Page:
David Wroe, The Sydney Morning Herald
8 July 2015
Australia should have the ambition to keep a submarine industry that can make the "most sophisticated equipment on the face of the planet", South Australia's Premier Jay Weatherill has said.
In an impassioned plea to build submarines at home amid fears the Abbott government continues to lean towards sending the work offshore, Mr Weatherill said high-end manufacturing was just the kind of industry that should be encouraged.
"There is almost nobody that thinks it's a good idea to spend $50 billion in somebody else's country, especially when you're crying out to create the new economy of the future," he told the National Press Club in Canberra.
"These are the sorts of jobs people want to have. We're told in South Australia we're not allowed to do metal bashing anymore, we can't make cars. But now we're told we can't build the most sophisticated piece of equipment on the face of the planet.
"What does it say about the ambitions for a nation that's not prepared to back itself to have the talent, the skills and the capacity ... to have an industry of this sort?"
Mr Weatherill's comments follow renewed jitters among South Australian Liberal MPs about the political backlash in the state if the government does not build the submarines there as it promised before the 2013 election.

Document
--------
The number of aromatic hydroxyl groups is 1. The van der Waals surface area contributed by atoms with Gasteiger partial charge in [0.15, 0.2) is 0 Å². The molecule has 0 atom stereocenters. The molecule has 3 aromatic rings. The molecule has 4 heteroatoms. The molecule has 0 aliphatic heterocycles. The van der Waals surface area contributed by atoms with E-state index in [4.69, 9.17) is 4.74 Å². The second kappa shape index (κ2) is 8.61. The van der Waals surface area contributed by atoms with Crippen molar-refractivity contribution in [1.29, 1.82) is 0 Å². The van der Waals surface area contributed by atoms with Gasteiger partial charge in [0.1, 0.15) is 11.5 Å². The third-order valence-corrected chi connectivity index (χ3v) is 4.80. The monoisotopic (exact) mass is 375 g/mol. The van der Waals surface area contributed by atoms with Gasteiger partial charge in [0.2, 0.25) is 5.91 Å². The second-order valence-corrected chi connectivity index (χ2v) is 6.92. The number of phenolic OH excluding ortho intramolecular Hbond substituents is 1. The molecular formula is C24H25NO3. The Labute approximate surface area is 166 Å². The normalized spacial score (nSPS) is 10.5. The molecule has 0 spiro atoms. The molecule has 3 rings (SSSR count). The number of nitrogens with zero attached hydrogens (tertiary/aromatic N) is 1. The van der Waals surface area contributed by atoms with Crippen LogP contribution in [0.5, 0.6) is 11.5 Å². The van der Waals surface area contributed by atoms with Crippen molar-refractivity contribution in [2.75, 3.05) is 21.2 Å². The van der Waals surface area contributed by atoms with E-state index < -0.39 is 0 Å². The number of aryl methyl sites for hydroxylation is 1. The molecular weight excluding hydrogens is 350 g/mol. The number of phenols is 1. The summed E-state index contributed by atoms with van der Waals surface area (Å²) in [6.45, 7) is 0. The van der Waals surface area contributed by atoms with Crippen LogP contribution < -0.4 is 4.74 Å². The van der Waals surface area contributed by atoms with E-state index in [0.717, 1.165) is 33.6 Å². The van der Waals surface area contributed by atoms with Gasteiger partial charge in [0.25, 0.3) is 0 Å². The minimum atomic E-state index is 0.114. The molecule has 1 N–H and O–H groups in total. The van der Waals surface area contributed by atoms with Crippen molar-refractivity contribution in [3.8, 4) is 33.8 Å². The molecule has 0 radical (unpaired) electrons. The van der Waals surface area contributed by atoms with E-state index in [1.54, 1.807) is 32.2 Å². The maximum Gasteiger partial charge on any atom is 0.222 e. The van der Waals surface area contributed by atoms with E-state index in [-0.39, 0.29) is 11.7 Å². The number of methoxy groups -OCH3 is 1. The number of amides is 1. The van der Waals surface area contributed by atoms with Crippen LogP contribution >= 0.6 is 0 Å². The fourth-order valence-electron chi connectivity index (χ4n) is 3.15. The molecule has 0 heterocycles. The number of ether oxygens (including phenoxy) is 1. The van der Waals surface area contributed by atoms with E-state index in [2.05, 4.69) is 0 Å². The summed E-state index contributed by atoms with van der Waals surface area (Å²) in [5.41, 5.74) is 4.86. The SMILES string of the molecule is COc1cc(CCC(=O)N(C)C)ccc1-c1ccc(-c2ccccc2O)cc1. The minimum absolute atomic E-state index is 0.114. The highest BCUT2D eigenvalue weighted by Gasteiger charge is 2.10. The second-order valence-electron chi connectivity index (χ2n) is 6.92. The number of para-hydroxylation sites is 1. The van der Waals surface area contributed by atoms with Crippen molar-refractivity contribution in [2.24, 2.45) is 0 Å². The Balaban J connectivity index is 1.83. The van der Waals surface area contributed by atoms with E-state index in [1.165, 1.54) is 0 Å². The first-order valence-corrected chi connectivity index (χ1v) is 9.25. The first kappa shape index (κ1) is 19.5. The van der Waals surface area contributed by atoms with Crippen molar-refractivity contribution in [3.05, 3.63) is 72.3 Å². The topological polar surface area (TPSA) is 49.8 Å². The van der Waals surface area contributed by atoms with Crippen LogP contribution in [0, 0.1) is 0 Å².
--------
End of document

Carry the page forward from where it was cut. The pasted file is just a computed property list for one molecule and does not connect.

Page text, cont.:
Several South Australian lower house seats are expected to be vulnerable if voters there believe the government isn't delivering the jobs promised through submarine building.
The Abbott government has announced a "competitive evaluation process" to look at bids by Japan, Germany and France, each of which can partner with Australian firms such as the government-owned shipbuilder ASC, which is based in Adelaide.
Prime Minister Tony Abbott has vowed that there will be more jobs in South Australia whatever happens, particularly as the lifetime sustainment of the boats would have to be done there.
But Mr Weatherill warned it would become a major election issue if the Abbott government broke its pre-election promise to build 12 submarines in Adelaide.
"I think that the federal government not only will suffer dramatic losses in South Australia if they don't keep their promise on this, I think it will actually become a national economic issue," he said.